Makaraka (Houhoupiko) Cemetery, Gisborne
Makaraka or Houhoupiko Cemetery was Gisborne’s first main public cemetery. The land was bought in 1857 from Maori owners and the first burial was that of T. Uren’s in 1860. Houhoupiko is the stream that crosses the land into Taruheru River. The cemetery is historically significant with most of the area’s European pioneers and many local Maori families buried here. It is home to three memorials – to those killed in the 1868 Te Kooti incident; to those killed in action and other privates of the Hawkes Bay Military Settlers, November 1865 at Waerenga-a-hika; and those who died in the 1897 Tasmania shipwreck.
In 1916, the year after the current Taruheru cemetery opened, Makaraka cemetery was closed to burials, except for the immediate family of those already buried there. The cemetery was not full. The cemetery was closed because the regular high water table caused some grave structures to subside and concrete to break. But burials continued, mostly in plots already reserved. Some new plots were bought, largely outside of the law.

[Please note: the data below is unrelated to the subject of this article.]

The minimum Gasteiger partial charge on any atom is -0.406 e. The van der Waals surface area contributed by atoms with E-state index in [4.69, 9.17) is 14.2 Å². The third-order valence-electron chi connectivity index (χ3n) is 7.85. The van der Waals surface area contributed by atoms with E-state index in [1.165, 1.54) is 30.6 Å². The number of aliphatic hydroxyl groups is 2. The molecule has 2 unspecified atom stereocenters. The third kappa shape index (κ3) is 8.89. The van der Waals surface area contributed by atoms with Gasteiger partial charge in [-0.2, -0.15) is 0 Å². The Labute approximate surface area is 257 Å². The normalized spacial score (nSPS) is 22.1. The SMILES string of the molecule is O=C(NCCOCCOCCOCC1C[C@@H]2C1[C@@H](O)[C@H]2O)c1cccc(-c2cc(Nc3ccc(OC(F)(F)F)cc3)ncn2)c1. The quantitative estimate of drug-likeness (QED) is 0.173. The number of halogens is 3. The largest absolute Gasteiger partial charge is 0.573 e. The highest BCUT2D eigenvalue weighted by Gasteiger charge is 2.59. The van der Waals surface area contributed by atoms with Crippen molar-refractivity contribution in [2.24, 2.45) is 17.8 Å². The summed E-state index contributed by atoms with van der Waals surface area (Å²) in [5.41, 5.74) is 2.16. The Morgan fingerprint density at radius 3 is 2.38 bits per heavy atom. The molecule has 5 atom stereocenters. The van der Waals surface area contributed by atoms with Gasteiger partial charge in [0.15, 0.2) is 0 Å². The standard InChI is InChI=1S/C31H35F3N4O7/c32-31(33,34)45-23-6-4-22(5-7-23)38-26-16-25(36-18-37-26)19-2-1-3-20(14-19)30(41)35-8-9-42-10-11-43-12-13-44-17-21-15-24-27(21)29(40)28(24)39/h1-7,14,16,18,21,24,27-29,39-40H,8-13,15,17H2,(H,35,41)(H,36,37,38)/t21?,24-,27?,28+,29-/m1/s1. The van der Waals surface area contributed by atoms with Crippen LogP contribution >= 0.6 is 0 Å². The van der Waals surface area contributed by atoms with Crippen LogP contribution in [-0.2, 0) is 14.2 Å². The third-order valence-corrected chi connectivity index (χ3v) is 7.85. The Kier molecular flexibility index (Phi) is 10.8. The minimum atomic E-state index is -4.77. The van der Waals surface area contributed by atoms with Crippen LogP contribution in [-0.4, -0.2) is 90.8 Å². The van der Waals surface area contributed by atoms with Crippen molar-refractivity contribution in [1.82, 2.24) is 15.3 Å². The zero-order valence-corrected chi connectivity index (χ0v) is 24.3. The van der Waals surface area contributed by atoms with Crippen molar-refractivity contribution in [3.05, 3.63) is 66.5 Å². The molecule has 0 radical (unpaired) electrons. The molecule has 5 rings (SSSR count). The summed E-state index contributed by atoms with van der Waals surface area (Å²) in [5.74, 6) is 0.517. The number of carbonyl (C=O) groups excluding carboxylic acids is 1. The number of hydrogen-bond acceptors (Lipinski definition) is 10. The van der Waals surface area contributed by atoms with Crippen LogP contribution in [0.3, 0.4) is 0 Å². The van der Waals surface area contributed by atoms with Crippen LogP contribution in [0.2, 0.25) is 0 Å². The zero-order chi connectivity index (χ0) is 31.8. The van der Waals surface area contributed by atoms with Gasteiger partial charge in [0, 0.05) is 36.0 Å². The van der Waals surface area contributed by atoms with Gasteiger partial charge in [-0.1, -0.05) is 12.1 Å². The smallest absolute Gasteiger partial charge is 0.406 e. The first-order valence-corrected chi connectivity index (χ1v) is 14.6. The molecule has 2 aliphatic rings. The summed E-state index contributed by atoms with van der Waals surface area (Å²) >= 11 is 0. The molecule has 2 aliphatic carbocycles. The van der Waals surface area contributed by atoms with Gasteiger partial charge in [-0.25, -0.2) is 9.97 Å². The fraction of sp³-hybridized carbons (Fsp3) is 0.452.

Researching the stories of those buried in Makaraka Cemetery
Through Papers Past, Ancestry, publications and records, and family records, sketches of the lives of some of the people buried in Makaraka Cemetery are being assembled.
Progress to date will be uploaded to this website regularly, and you are welcomed to contribute to these brief notes, or add new information about other people.
All contributions will be appreciated and images of people are especially welcome.
Please could you send information through the "Contact" page below.